Man, I really took a break from this column.
Anyways, this week's flag redesign is Nevada. I have admittedly only been to Nevada a handful of times, despite only living in states bordering it (California and Oregon). I visited Reno in high school to check out the University of Nevada Reno, the second-largest college in the state if you disregard the University of Southern Nevada which is technically a four-year school but only in a few select majors. Reno seemed like a fun city, and my quick Vegas layover sprint to the Pawn Stars pawn shop was an adventure.
Obviously, Nevada has much more to offer than a few schools and some cheesy pawn shops, and that's what I wanted to learn more about. I quickly discovered that Nevada is a state that is very proud of its history.
Nevada was a largely unsettled plot of land for many years, due to the whole middle of nowhere desert thing. That all changed when a silver deposit was found in Mount Richardson in 1859. Known as the Comstock Lode, the silver discovery led to a series of boomtowns and other development in the recently acquired territory.
Nevada then became a state in 1864, the 36th in the United States. This rush to legally make Nevada a state has a lot to do with the fact that the Union wanted to make sure and claim it as an ally, largely thanks to it's mined wealth and likely support for President Lincoln's re-election campaign. This war-time inception led to the state's official nickname, "Battle Born". Nevada may have only sent 1200 soldiers to battle, but they also sent $400 million in silver to finance the war efforts of the North.
Current-day Nevada is a little less wild west territory and a little more suburban family developments, but don't underestimate the power of Vegas. Nevada's top moneymaking industry is still tourism and mined silver & gold is still a major source of economic power. The mountains are more for recreational activities than impeding westward pioneers and are home to many well-known resorts.
The flag itself currently looks like this:
It is rather unique, being the only state flag with the focal point of the design being in the corner, or canton, of the flag. On it, you can see the state plant, sagebrush. The state motto is inscribed on the banner. This flag is not a very detailed one, and certainly not one with too many hidden details.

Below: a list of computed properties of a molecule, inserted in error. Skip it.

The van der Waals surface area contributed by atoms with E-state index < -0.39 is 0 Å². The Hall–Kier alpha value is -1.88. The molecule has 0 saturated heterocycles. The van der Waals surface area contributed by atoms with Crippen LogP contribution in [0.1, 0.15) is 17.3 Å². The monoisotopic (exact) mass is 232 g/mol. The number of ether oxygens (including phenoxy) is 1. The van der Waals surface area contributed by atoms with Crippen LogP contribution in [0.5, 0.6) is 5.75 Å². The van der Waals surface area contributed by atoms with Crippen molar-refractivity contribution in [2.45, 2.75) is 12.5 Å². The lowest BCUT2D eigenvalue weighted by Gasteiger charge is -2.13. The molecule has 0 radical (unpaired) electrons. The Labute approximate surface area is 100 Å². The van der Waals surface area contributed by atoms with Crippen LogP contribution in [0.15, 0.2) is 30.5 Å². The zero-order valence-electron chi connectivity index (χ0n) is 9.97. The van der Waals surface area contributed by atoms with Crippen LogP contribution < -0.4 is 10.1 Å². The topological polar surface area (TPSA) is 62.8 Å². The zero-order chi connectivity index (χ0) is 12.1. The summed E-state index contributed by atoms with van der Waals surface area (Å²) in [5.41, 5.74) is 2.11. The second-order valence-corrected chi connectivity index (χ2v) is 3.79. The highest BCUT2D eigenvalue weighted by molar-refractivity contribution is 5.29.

Going into this flag redesign, I wanted to pay homage to both the mountains and its treasure within. I also wanted to incorporate their chosen cobalt blue, rather than the oft-debated glory (navy) blue that the Union soldiers wore on their uniforms. I also wanted to include a subtle nod to the winter sports industry, which you can see in the not-so-black diamond marker shapes. These diamonds also are representative of the famous Welcome to Fabulous Las Vegas sign that is known internationally as the sign that you are in Nevada.
At first, I started out with the simple mountain shape and included gold and silver. This looked rather blank and needed more detail, but I liked where it was heading.
I then went on to add in the diamonds and fine tune the gold and silver to something more fitting. I'm happy with the final version and would love feedback in the comments below! Thanks for reading!
"The Comstock Lode - Creating Nevada History." Legends of America. N.p., n.d. Web. 31 Dec. 2016.
"The History of the Nevada State Flag." Nevada Appeal. N.p., n.d. Web. 31 Dec. 2016.
Kaye, Ted. "Good Flag, Bad Flag." (n.d.): n. pag. Ausflag.com.au. Web. 31 Dec. 2016.
"Nevada Facts and State Emblems." Nevada Facts and State Emblems. N.p., n.d. Web. 31 Dec. 2016.
NSTATE, LLC Www.n-state.com. "The Nevada State Flag." Nevada State Flag - About the Nevada Flag, Its Adoption and History. N.p., n.d. Web. 31 Dec. 2016.